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"From Tankards to Teacups: The Art of Serving Beverages in Early America"
2003-01-14 until 2003-03-30
Biggs Museum of American Art
USA United States of America
Since colonial times beer, tea, whiskey and wine have factored into the fabric of American customs and culture. Early colonists found water mistrustful; if alive today our forebearers would be shocked to see so many progeny toting tinted plastic bottles of "designer" water. One historian notes that the "Pilgrims" landed at the particular site of "Plymouth Rock," because of a shortage of beer. One of the first buildings erected was a brew house. Advertisements in the English press followed for "brew masters" to make the journey to the Americas. Drinking water could produce illness and even death, but the boiling of beer killed bacteria. Ale, beer, and later homemade wine, whiskey and imported tea were all beverages that people consumed from cradle to grave.
When tea met boiling water in China in 2737 BC, a revolution began that spread to Europe, Great Britain, and finally, the colonies in the 1600s. Legend says that the Emperor of China, Shen Nung, discovered the drink when a few leaves of the Camellia sinensis plant fell into an open pot of boiling water.
Extensive ceremonies surrounding the serving and drinking of tea developed in all cultures and the health benefits of a soothing "cuppa" still are extolled. School children in America today are familiar with the role tea played in the Revolutionary War; colonists protested the British tea tax with the famous Boston Tea Party.
But, what of the vessels that were used to serve, store, and imbibe all these liquids, hot and cold? The Biggs Museum of American Art looks at some of these fascinating objects in the exhibition From Tankards to Teacups: The Art of Serving Beverages in Early America on view January 15 through March 30, 2003.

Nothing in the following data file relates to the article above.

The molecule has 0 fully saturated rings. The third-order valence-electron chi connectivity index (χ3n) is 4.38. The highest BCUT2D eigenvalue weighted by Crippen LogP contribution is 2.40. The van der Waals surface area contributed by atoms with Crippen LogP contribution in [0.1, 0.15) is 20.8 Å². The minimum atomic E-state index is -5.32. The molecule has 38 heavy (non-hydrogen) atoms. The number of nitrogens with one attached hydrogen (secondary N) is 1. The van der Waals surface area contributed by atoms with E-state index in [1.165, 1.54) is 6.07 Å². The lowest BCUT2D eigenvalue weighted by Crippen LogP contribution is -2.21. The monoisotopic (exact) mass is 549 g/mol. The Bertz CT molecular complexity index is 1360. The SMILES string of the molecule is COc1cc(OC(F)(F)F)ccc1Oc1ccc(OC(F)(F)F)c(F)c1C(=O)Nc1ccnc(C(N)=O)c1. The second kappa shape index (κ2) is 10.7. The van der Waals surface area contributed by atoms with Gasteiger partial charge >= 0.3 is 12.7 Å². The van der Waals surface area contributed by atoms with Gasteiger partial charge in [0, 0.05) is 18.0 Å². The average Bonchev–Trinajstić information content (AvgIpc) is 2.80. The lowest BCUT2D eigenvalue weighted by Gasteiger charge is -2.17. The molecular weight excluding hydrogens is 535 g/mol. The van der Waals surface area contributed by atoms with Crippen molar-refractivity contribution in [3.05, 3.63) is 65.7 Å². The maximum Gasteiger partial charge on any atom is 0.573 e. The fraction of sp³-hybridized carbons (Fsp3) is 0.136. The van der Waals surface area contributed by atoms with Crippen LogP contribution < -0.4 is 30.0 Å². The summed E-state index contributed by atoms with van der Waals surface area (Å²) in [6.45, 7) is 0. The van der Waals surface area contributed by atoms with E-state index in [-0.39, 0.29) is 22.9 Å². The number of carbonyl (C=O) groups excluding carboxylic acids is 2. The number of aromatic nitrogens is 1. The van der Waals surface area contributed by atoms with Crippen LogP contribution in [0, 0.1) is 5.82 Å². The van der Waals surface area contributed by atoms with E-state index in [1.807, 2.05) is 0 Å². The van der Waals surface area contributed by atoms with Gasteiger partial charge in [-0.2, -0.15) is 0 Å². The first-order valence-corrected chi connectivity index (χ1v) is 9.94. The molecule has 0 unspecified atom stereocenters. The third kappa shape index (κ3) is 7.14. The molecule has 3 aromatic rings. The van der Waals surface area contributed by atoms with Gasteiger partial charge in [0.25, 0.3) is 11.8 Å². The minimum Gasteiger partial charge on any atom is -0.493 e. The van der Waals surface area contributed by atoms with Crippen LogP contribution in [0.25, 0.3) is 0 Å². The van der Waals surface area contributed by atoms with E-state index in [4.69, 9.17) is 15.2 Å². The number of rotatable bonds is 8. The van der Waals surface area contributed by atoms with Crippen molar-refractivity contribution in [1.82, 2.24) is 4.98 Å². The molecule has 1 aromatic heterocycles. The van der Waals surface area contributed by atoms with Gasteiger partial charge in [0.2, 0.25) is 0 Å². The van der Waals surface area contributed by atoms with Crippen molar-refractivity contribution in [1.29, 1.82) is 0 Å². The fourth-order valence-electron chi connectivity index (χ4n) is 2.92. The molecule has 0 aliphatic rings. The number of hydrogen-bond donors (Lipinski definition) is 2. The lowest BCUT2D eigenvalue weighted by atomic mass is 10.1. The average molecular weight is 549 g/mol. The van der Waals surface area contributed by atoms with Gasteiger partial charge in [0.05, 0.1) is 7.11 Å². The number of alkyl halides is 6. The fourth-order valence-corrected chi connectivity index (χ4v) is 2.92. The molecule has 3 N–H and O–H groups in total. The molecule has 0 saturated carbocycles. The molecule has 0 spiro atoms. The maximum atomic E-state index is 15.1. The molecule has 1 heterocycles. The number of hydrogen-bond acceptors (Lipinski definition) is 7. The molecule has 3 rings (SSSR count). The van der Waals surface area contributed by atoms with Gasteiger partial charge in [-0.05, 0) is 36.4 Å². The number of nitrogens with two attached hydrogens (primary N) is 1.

Containers crafted between the early 1700s and the mid-1800s included objects made from ceramic, glass, and silver. Colonial Americans mixed all manner of objects together for their many beverages. Not until the late 1700s did more specialized forms such as matching tea sets and wine goblets appear.
Tankards were often communal drinking vessels for ale, cider, beer and even wine. To own one made of silver was a sign of wealth and status for its owner. On view at the Biggs Museum is the large, remarkable and very heavy example created by noted Philadelphia silversmith Joseph Richardson.
The exhibition will focus on many forms not found today, including the posset pot. Named for a popular concoction of warm ale, wine, eggs, sugar, spices and cream, and sometimes, a bit of gruel, the ceramic posset pot, frequently was imported from England or Holland. Remarkable works of art, the Biggs examples are painted with floral forms in blue on a white background in imitation of Chinese Ming decoration.
Vessels for serving and drinking tea, coffee, and wine, many borrowed from private collections, will be showcased in the exhibition, which looks not only at the different forms and materials used but also at the technologies which influenced design and function. Social customs involved with entertaining and serving various beverages also played a major role in the development of ewers, pots, and glassware.
A series of programs ranging from an opening party with the Dogfish Head Brewery’s beverages to an Afternoon Tea Party for mothers and daughters accompanies the exhibition.